Chicago Theatre Review
Girl Power at its Finest
Taming of the Shrew – Chicago Shakespeare Theatre
In Artistic Director Barbara Gaines’ exquisitely reimagined new production, audiences, both new to the Bard and old friends of his witty works, will be in for a delicious treat. Here’s a wonderfully fresh revision of the world’s greatest playwright, all wrapped up in a beautifully designed, superbly acted package that’s actually a play-within-a-play. The director puts a clever contemporary, yet historical spin on this battle of the sexes; and Ms. Gaines has, as is often the case at CST, made Shakespeare timely and supremely accessible for audiences of all ages.
Long considered to be one of the Bard’s most controversial plays because of its misogynistic, chauvinistic depiction of male and female relationships, Ms. Gaines has spun the tale of Kate and Petruchio into something brand new. Writer Ron West has fashioned a unique framing device that’s reset the play in Chicago. Set on a rainy night in 1919 within the parlor of the Columbia Women’s Club, it’s the eve when Congress will vote to decide women’s suffrage. The ladies, most of whom have spent the day marching and fighting for the right to vote, are rehearsing their all-female production of Shakespeare’s comedy. As their final rehearsal progresses, interrupted by a myriad of outside challenges and difficulties, it becomes increasingly obvious that their choice of play echoes the social movement and the political climate of the time.
West has created a diverse cast of fascinating new characters who are the Club’s members and also portraying Shakespeare’s characters. What we now have is a delightful, energetic, up-to-date comedy that’s full of romance, intrigue, action, word play, flirtation, funny characters and a sound message about love and the evils of giving in to a self-fulfilling prophecy.
Gaines’ production begins with a smartly acted, professionally rehearsed early scene from Shakespeare’s play that suddenly comes to a halt. We’re then provided the who, what, where, when and why of this amateur theatrical, now in progress. Under the tight directorship of Club President, Mrs. Mildred Sherman, assisted by Mrs. Dorothy Mercer, with technical support provided by custodial member, Miss Judith Smith, the Bard’s play is presented for us in small segments, interspersed with the events and drama of the evening. As the play-within-a-play progresses, the politics of and relationships between the Club members are soon revealed.
This production, beautifully acted and sumptuously costumed by Susan E. Mickey in both colorfully detailed Victorian and Elizabethan finery, is crystal clear and hits all the right points. It cleverly illuminates the parallel political similarities, during both the Elizabethan era and Edwardian times. In choosing to set the play in this way, Ms. Gaines has also illuminated America’s current political climate. Peopled with humorous, yet realistic characters (particularly Hollis Resnik’s Gremio, Cindy Gold’s Vincentio and Heidi Kettenring’s Tranio), filled with scenes of uncompromising verbal combat and well-paced action, this Shrew makes perfect sense at every turn. The old controversy concerning the play’s chauvinism fades away, especially as the wonderful Alexandra Henrikson, as Katherine, delivers her final monologue. During this speech, we learn that Kate hasn’t really been tamed but, rather, has fallen deeply in love with Petruchio and has willingly accepted her role as his wife. She sees herself sharing his strong personalty, and may even be expressing some sarcasm as she pretends to be transformed.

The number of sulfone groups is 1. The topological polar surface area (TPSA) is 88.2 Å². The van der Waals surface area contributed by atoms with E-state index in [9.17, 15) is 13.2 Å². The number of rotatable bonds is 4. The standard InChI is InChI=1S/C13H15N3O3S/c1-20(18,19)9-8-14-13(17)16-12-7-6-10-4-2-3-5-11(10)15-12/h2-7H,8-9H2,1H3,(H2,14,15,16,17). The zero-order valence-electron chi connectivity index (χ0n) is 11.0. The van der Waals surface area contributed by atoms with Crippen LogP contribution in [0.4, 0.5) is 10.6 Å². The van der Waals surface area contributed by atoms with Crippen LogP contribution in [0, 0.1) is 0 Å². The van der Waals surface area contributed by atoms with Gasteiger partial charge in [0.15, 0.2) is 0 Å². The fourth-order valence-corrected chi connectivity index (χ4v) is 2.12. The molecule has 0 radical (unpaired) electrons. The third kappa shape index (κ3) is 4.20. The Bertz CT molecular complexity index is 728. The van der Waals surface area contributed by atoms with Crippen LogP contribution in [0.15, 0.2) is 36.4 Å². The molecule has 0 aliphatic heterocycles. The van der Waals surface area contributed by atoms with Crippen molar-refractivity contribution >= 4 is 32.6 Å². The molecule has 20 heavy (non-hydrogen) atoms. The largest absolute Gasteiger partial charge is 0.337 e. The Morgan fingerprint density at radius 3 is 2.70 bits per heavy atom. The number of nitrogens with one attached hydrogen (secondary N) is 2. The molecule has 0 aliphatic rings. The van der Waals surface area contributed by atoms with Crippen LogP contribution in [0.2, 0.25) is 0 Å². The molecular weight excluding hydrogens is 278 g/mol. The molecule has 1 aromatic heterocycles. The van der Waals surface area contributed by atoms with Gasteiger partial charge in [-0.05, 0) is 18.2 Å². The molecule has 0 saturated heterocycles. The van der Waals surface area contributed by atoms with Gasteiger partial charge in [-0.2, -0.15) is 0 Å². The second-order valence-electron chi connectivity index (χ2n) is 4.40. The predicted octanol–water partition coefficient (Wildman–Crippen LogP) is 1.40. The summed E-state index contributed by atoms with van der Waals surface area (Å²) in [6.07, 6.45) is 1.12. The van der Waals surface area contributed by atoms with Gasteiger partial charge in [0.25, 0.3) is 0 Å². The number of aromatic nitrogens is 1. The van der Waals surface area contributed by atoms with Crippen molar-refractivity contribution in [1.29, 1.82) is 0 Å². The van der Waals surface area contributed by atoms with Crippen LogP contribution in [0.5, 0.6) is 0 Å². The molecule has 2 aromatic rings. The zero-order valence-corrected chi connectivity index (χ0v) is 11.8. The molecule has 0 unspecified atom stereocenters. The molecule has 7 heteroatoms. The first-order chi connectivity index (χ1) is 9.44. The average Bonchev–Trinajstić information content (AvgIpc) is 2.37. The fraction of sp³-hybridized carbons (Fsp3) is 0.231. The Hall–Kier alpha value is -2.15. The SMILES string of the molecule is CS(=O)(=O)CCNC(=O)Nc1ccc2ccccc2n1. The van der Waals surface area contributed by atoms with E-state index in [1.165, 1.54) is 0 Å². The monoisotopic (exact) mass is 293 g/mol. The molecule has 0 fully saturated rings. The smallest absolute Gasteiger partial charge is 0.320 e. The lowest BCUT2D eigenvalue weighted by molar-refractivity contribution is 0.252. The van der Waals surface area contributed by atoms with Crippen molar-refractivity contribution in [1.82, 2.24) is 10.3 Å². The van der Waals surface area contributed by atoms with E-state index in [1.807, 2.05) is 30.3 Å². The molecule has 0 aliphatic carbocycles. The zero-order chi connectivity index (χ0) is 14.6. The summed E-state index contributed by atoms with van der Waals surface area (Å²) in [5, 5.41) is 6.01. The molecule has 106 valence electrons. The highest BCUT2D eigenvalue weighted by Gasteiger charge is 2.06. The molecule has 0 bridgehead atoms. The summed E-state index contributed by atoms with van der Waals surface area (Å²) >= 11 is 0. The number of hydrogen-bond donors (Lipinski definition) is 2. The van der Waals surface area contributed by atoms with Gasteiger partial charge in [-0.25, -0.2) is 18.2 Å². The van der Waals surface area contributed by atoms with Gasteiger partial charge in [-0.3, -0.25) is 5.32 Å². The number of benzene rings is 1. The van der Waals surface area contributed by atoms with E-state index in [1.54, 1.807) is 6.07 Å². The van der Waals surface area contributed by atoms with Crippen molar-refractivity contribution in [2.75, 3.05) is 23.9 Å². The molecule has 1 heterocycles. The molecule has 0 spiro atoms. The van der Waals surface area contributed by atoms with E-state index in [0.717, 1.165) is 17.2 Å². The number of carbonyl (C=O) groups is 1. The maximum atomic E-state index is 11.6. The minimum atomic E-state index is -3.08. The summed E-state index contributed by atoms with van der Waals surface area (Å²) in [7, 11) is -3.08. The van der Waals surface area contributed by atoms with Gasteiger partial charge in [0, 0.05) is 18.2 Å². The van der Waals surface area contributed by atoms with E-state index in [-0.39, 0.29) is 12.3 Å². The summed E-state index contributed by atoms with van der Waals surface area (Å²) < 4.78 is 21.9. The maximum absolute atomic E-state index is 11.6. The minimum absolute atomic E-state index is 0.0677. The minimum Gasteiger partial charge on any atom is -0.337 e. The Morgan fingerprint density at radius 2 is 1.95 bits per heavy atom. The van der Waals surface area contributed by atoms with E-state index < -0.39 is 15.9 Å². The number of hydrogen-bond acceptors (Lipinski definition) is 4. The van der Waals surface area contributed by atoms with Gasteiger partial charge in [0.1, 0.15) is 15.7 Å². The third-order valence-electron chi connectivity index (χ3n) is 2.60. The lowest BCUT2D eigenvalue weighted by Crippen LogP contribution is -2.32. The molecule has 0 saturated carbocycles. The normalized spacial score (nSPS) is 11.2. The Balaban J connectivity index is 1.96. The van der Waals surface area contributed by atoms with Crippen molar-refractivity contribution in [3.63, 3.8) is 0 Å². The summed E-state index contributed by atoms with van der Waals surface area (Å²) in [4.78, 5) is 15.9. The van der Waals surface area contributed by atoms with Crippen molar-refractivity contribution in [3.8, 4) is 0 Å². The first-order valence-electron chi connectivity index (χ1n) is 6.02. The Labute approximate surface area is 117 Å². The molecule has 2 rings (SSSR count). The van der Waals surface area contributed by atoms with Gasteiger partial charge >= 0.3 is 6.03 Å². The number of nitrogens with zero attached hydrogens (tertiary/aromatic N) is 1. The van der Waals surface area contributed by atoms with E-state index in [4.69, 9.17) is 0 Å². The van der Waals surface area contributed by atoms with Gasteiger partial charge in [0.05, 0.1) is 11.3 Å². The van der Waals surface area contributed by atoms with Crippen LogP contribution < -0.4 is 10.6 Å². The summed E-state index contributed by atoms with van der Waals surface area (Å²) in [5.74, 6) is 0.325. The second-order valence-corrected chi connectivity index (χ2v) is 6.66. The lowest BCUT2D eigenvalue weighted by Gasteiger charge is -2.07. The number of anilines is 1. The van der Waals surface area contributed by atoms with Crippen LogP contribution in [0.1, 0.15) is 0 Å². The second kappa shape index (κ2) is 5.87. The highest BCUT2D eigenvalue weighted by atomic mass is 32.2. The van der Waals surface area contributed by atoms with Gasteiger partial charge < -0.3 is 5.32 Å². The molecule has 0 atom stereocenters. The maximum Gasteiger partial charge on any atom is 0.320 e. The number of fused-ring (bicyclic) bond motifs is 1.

Ms. Henrikson’s Kate is a model of restraint. Where a lesser actress might give in to histrionics and over-the-top physicality, this Kate could easily be a familiar, feisty neighbor lady, a young wife, stubbornly avoiding the pressure of her peers, as well as the sagely advice of her father, Baptista, a role expertly and humorously played by E. Faye Butler. Only through the love demonstrated by Crystal Lucas-Perry’s equally restrained and sensitively played Petruchio does this Shrew become tamed.
Barbara Gaines’ novel approach to Shakespeare’s classic is smart, sassy and all spruced up in this wonderfully intoxicating production. The Director presents a refreshing and entertaining new look at this beloved, yet controversial comedy, offering a fresh and original vision that makes the Bard’s characters and ideas feel more contemporary and significant. Set within Kevin Depinet’s sumptuous scenic design, lit with sparkling, intensity by Thomas C. Hase and accented with original music and sound by David Van Tieghem (along with expert vocal musical direction by Roberta Duchak), this production is most certainly an entertaining show of girl power at its strongest and finest.
Reviewed by Colin Douglas
Presented September 16-November 12 by Chicago Shakespeare Theatre in their Courtyard stage on Navy Pier, Chicago.
Tickets are available in person at the CST box office, by calling them at 312-595-5600 or by going to www.chicagoshakes.com.
Additional information about this and other area productions can be found by visiting www.theatreinchicago.com.